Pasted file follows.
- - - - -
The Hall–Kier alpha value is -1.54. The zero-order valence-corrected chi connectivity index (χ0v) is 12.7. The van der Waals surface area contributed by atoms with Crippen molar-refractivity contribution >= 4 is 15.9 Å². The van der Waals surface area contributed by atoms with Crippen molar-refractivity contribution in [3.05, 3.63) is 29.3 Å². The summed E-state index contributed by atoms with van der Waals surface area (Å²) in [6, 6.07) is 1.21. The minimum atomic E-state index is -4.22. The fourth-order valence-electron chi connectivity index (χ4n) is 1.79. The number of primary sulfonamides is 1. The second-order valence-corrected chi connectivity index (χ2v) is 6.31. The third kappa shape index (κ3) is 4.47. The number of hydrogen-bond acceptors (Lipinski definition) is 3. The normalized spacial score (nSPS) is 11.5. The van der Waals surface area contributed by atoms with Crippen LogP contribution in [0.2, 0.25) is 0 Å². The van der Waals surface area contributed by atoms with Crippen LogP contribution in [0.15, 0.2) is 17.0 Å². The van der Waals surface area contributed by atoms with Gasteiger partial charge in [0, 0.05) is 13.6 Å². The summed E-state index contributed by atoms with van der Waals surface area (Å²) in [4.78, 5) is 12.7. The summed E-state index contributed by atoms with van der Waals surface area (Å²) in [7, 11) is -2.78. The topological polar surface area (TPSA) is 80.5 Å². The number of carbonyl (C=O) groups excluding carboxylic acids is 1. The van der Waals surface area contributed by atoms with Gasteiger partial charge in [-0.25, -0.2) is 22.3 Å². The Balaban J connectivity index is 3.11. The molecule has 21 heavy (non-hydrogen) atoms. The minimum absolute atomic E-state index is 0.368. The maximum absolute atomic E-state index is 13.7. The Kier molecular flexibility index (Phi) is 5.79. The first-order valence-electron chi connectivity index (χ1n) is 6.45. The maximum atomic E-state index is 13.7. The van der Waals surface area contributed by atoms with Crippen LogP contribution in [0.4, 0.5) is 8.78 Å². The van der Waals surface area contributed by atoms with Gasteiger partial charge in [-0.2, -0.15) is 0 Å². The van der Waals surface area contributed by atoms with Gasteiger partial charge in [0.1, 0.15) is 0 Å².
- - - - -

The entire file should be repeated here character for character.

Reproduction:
The Hall–Kier alpha value is -1.54. The zero-order valence-corrected chi connectivity index (χ0v) is 12.7. The van der Waals surface area contributed by atoms with Crippen molar-refractivity contribution >= 4 is 15.9 Å². The van der Waals surface area contributed by atoms with Crippen molar-refractivity contribution in [3.05, 3.63) is 29.3 Å². The summed E-state index contributed by atoms with van der Waals surface area (Å²) in [6, 6.07) is 1.21. The minimum atomic E-state index is -4.22. The fourth-order valence-electron chi connectivity index (χ4n) is 1.79. The number of primary sulfonamides is 1. The second-order valence-corrected chi connectivity index (χ2v) is 6.31. The third kappa shape index (κ3) is 4.47. The number of hydrogen-bond acceptors (Lipinski definition) is 3. The normalized spacial score (nSPS) is 11.5. The van der Waals surface area contributed by atoms with Crippen LogP contribution in [0.2, 0.25) is 0 Å². The van der Waals surface area contributed by atoms with Crippen LogP contribution in [0.15, 0.2) is 17.0 Å². The van der Waals surface area contributed by atoms with Gasteiger partial charge in [0, 0.05) is 13.6 Å². The summed E-state index contributed by atoms with van der Waals surface area (Å²) in [4.78, 5) is 12.7. The summed E-state index contributed by atoms with van der Waals surface area (Å²) in [7, 11) is -2.78. The topological polar surface area (TPSA) is 80.5 Å². The number of carbonyl (C=O) groups excluding carboxylic acids is 1. The van der Waals surface area contributed by atoms with Gasteiger partial charge in [-0.25, -0.2) is 22.3 Å². The Balaban J connectivity index is 3.11. The molecule has 21 heavy (non-hydrogen) atoms. The minimum absolute atomic E-state index is 0.368. The maximum absolute atomic E-state index is 13.7. The Kier molecular flexibility index (Phi) is 5.79. The first-order valence-electron chi connectivity index (χ1n) is 6.45. The maximum atomic E-state index is 13.7. The van der Waals surface area contributed by atoms with Crippen LogP contribution in [0.4, 0.5) is 8.78 Å². The van der Waals surface area contributed by atoms with Gasteiger partial charge in [-0.2, -0.15) is 0 Å². The van der Waals surface area contributed by atoms with Gasteiger partial charge in [0.1, 0.15) is 0 Å².